Critique Casey by Casey Carlisle

© Casey Carlisle 2016. Unauthorized use and/or duplication of this material without express and written permission from this blog’s author and/or owner is strictly prohibited. Excerpts and links may be used, provided that full and clear credit is given to Casey Carlisle with appropriate and specific direction to the original content.

Book Review – A Court of Thorns and Roses by Sarah J. Maas

Beauty and the Beast turned Fae – Yes Please!.

 A Court of Thorns and Roses Book Review Pic 01 by Casey CarlisleGenre: Y/A, Fantasy

No. of pages: 416

From Goodreads:

When nineteen-year-old huntress Feyre kills a wolf in the woods, a beast-like creature arrives to demand retribution for it. Dragged to a treacherous magical land she only knows about from legends, Feyre discovers that her captor is not an animal, but Tamlin—one of the lethal, immortal faeries who once ruled their world.

As she dwells on his estate, her feelings for Tamlin transform from icy hostility into a fiery passion that burns through every lie and warning she’s been told about the beautiful, dangerous world of the Fae. But an ancient, wicked shadow grows over the faerie lands, and Feyre must find a way to stop it… or doom Tamlin—and his world—forever. 

Page border by Casey Carlisle

This is the first novel from Sarah J Mass that I’ve read, and I have to say I was impressed.

Not being a fan of fairy-tale re-tellings, but am finding this genre to continually grow on my bookshelf – ‘A Court of Thorns and Roses,’ puts an original spin on the Beauty and the Beast fable.

Outstanding story telling – although there are a few moments, one at the start and one near the end, that felt a little too convenient and were made to happen for the sake of the story line (and to fit into the original fairy tale mould). Which is what ultimately knocked this down half a point for me; I guess because the writing and character development had so far exceeded my expectations that these contrived plot points were glaringly contrite. But that is the worst of my criticism.

It has been years since I’ve gotten lost in a fantasy world. I’m usually reading contemporary, science fiction or supernatural. But Maas got me hook, line and sinker…

Feyre is obstinate and challenging from the first page – and we really get to believe her assumptions, ‘know’ that she is right. And then it slowly gets pulled apart like a slowly unravelling jumper. I loved her fierce independence and will to stand up on what she feels is right. Feyre is the type of character that spurns me to continue reading page to page – and that’s without the action and intrigue of her story.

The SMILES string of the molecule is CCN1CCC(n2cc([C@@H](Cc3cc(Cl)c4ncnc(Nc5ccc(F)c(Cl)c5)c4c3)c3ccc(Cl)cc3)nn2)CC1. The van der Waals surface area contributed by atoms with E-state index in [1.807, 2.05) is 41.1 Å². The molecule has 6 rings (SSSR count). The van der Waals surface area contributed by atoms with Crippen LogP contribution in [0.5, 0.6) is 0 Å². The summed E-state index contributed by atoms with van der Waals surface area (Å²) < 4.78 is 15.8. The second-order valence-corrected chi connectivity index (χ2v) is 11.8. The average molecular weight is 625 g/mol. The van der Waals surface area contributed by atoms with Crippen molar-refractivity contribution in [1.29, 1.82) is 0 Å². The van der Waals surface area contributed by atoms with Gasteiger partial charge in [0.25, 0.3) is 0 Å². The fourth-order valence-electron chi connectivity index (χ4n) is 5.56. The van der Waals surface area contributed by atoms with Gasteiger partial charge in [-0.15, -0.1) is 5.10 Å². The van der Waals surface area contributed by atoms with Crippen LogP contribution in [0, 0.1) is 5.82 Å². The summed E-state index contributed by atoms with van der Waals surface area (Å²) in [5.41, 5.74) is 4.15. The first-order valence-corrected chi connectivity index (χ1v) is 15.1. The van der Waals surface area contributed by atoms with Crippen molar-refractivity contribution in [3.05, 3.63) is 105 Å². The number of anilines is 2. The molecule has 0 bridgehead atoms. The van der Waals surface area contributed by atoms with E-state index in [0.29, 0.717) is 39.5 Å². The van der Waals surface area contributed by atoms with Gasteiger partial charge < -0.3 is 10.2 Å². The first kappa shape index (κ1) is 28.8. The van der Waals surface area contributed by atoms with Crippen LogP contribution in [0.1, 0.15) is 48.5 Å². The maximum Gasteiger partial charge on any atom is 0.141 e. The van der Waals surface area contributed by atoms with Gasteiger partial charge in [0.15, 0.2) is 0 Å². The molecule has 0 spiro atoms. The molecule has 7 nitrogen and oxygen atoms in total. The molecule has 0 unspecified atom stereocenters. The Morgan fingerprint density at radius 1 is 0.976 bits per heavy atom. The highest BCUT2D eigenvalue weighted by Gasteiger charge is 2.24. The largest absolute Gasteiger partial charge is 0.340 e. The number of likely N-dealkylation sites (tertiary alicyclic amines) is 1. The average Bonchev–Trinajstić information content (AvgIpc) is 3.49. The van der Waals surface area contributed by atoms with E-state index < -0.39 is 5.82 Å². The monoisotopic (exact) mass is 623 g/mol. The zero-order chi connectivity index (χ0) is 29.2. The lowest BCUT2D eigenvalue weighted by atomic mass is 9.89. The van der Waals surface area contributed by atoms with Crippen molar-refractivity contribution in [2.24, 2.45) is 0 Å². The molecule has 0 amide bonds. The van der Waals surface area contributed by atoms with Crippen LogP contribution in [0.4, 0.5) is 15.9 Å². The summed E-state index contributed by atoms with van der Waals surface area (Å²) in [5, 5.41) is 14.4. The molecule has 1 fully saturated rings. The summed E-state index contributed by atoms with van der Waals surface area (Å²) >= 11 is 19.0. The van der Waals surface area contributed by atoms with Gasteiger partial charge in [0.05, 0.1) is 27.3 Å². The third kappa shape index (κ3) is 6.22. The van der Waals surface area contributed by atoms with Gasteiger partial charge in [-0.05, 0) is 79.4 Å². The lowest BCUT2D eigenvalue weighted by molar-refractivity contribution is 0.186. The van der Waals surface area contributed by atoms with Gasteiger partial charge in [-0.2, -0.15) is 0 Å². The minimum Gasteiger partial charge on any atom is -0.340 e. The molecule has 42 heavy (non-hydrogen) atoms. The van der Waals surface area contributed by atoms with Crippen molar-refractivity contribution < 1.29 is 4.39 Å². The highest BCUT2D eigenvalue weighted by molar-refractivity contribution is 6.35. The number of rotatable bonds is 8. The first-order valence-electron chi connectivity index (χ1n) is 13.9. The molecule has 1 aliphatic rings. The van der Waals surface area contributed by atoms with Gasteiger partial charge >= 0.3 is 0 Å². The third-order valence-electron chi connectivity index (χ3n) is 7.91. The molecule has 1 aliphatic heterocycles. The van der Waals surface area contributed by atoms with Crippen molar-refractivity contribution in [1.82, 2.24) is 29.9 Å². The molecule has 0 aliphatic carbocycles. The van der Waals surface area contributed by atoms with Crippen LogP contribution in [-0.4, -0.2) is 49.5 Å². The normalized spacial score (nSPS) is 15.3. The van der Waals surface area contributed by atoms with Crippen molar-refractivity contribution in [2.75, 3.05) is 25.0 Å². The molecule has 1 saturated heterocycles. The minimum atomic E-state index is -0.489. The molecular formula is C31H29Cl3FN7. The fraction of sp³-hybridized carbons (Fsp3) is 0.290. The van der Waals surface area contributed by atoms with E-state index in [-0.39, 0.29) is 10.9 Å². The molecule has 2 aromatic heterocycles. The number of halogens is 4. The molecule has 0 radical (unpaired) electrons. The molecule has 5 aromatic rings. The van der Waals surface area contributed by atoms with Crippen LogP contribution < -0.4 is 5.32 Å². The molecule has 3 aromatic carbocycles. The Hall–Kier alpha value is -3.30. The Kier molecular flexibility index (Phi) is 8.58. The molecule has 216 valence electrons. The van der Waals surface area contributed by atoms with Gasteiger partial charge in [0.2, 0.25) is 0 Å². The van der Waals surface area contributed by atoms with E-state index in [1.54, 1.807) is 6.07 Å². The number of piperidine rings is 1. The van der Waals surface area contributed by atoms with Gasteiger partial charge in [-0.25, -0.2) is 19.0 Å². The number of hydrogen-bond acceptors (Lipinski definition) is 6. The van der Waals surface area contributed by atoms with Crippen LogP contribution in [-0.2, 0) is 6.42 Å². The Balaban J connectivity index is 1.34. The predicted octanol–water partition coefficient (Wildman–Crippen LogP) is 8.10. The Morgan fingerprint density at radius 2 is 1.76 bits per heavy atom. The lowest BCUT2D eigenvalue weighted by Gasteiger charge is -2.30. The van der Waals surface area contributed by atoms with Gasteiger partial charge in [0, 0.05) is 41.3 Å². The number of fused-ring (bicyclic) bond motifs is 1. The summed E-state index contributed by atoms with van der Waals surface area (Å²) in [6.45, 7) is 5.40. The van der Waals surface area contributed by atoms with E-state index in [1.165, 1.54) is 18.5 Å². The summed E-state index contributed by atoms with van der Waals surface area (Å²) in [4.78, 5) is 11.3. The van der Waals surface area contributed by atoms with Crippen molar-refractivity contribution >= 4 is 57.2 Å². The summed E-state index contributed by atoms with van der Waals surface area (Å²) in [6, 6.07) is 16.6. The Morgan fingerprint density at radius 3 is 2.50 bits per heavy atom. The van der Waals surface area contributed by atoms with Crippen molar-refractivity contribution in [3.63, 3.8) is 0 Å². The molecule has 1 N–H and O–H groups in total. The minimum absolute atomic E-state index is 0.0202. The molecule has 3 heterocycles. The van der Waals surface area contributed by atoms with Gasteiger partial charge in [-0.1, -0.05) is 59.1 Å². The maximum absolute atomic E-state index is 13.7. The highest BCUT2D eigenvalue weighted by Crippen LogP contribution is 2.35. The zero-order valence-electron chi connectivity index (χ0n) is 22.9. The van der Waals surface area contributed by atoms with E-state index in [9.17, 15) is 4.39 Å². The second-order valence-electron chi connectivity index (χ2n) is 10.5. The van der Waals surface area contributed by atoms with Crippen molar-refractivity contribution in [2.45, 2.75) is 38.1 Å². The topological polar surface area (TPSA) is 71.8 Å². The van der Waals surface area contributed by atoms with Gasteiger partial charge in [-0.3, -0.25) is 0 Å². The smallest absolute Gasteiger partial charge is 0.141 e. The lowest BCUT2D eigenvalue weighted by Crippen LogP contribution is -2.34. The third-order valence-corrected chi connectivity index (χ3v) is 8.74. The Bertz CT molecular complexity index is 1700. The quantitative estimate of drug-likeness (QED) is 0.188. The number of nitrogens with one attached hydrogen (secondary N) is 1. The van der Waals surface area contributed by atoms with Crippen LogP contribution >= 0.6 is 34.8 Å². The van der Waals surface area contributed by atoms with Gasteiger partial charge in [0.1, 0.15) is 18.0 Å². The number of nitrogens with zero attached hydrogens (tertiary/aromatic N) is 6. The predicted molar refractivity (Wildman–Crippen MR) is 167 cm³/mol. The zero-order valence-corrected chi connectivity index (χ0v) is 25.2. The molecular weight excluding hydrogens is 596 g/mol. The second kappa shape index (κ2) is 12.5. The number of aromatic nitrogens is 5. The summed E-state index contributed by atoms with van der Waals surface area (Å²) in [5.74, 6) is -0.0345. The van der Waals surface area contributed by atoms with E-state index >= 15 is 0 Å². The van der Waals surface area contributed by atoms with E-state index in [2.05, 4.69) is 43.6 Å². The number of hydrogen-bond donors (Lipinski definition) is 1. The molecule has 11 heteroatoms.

A Court of Thorns and Roses Book Review Pic 02 by Casey Carlisle

Tamlin is a great beast. Scary, complex, intelligent and handsome. Most incarnations of beasts are superficially frightening, but Tamlin is righteously terrifying in all his glory. And, as the story goes when he’s softened and tamed by Belle (Feyre) we get to see more of his beauty. Don’t think he’ll become any less infamous though.

The adventure has only just begun. It’s obvious upon completion this is not a stand-alone, and I am very excited and eagerly awaiting the next instalment. So, in the meantime, I will catch up to many of my bookish buddies and fill in time working my way through the Throne of Glass series.

‘A Court of Thorns and Roses’ left me feeling a little shell-shocked by the end. We really get put through the ringer. It’s fast paced adventure makes the 400+ pages a breeze and Maas’ beautific writing style pull you into a magical world and make reading effortless.

Even though we all know the story of Beauty and the Beast, this story still manages to surprise. Definitely adding this to my favourites list and it is listed in my Top 5 Favourite reads of 2015. Highly recommended, even if you are not into fantasy, this will blow your mind.

Overall feeling: *uplifting music*

A Court of Thorns and Roses Book Review Pic 04 by Casey Carlisle

A Court of Thorns and Roses Book Review Pic 05 by Casey Carlisle

Critique Casey by Casey Carlisle

© Casey Carlisle 2015. Unauthorized use and/or duplication of this material without express and written permission from this blog’s author and/or owner is strictly prohibited. Excerpts and links may be used, provided that full and clear credit is given to Casey Carlisle with appropriate and specific direction to the original content.